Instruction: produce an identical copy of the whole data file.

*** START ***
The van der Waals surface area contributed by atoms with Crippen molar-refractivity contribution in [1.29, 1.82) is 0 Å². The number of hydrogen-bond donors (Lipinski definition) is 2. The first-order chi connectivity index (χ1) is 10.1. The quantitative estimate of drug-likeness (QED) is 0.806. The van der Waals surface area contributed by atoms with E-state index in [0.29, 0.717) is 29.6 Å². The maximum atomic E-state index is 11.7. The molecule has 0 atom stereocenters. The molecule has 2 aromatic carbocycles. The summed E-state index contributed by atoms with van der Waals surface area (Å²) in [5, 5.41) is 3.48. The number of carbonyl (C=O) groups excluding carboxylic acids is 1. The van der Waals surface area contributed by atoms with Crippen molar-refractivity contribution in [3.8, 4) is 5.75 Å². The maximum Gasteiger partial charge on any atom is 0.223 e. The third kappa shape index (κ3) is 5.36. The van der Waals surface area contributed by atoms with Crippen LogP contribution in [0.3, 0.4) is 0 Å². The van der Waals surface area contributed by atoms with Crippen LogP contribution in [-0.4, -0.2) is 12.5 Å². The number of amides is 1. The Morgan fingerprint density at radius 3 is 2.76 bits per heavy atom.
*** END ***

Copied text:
The van der Waals surface area contributed by atoms with Crippen molar-refractivity contribution in [1.29, 1.82) is 0 Å². The number of hydrogen-bond donors (Lipinski definition) is 2. The first-order chi connectivity index (χ1) is 10.1. The quantitative estimate of drug-likeness (QED) is 0.806. The van der Waals surface area contributed by atoms with E-state index in [0.29, 0.717) is 29.6 Å². The maximum atomic E-state index is 11.7. The molecule has 0 atom stereocenters. The molecule has 2 aromatic carbocycles. The summed E-state index contributed by atoms with van der Waals surface area (Å²) in [5, 5.41) is 3.48. The number of carbonyl (C=O) groups excluding carboxylic acids is 1. The van der Waals surface area contributed by atoms with Crippen molar-refractivity contribution in [3.8, 4) is 5.75 Å². The maximum Gasteiger partial charge on any atom is 0.223 e. The third kappa shape index (κ3) is 5.36. The van der Waals surface area contributed by atoms with Crippen LogP contribution in [0.3, 0.4) is 0 Å². The van der Waals surface area contributed by atoms with Crippen LogP contribution in [-0.4, -0.2) is 12.5 Å². The number of amides is 1. The Morgan fingerprint density at radius 3 is 2.76 bits per heavy atom.